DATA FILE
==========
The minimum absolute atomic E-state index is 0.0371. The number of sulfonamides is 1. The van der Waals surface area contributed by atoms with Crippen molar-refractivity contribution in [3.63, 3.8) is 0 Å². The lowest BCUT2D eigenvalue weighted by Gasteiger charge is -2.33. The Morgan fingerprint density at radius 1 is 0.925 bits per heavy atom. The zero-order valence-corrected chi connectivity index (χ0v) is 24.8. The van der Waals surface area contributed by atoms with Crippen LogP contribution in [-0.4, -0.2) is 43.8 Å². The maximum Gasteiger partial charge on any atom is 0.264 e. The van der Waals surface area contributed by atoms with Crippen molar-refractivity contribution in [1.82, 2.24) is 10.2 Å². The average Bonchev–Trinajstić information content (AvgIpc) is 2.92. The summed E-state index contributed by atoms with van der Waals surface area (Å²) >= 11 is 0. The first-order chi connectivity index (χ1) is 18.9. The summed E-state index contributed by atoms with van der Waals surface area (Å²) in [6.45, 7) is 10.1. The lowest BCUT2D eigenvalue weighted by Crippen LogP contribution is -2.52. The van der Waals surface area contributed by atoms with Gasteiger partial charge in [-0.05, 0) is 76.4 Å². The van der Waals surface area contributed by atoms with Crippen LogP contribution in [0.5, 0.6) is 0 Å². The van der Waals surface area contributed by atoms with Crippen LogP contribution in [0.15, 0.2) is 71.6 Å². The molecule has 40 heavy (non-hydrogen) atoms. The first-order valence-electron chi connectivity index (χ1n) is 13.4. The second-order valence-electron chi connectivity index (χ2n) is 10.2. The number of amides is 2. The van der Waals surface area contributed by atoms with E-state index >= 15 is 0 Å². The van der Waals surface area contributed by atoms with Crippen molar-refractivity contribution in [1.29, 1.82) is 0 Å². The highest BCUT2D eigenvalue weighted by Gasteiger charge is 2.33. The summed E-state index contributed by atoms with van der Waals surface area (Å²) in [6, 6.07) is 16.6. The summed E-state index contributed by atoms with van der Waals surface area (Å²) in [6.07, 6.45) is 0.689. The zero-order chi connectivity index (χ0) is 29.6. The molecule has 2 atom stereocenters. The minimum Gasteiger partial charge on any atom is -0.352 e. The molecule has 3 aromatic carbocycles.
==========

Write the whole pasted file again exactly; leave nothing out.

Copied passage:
The minimum absolute atomic E-state index is 0.0371. The number of sulfonamides is 1. The van der Waals surface area contributed by atoms with Crippen molar-refractivity contribution in [3.63, 3.8) is 0 Å². The lowest BCUT2D eigenvalue weighted by Gasteiger charge is -2.33. The Morgan fingerprint density at radius 1 is 0.925 bits per heavy atom. The zero-order valence-corrected chi connectivity index (χ0v) is 24.8. The van der Waals surface area contributed by atoms with Crippen LogP contribution in [-0.4, -0.2) is 43.8 Å². The maximum Gasteiger partial charge on any atom is 0.264 e. The van der Waals surface area contributed by atoms with Crippen molar-refractivity contribution in [1.82, 2.24) is 10.2 Å². The average Bonchev–Trinajstić information content (AvgIpc) is 2.92. The summed E-state index contributed by atoms with van der Waals surface area (Å²) >= 11 is 0. The first-order chi connectivity index (χ1) is 18.9. The summed E-state index contributed by atoms with van der Waals surface area (Å²) in [6.45, 7) is 10.1. The lowest BCUT2D eigenvalue weighted by Crippen LogP contribution is -2.52. The van der Waals surface area contributed by atoms with Gasteiger partial charge in [-0.05, 0) is 76.4 Å². The van der Waals surface area contributed by atoms with Crippen LogP contribution in [0.5, 0.6) is 0 Å². The van der Waals surface area contributed by atoms with Crippen LogP contribution in [0.15, 0.2) is 71.6 Å². The molecule has 40 heavy (non-hydrogen) atoms. The first-order valence-electron chi connectivity index (χ1n) is 13.4. The second-order valence-electron chi connectivity index (χ2n) is 10.2. The number of amides is 2. The van der Waals surface area contributed by atoms with E-state index >= 15 is 0 Å². The van der Waals surface area contributed by atoms with Crippen molar-refractivity contribution in [1.29, 1.82) is 0 Å². The highest BCUT2D eigenvalue weighted by Gasteiger charge is 2.33. The summed E-state index contributed by atoms with van der Waals surface area (Å²) in [6, 6.07) is 16.6. The summed E-state index contributed by atoms with van der Waals surface area (Å²) in [6.07, 6.45) is 0.689. The zero-order chi connectivity index (χ0) is 29.6. The molecule has 2 atom stereocenters. The minimum Gasteiger partial charge on any atom is -0.352 e. The molecule has 3 aromatic carbocycles.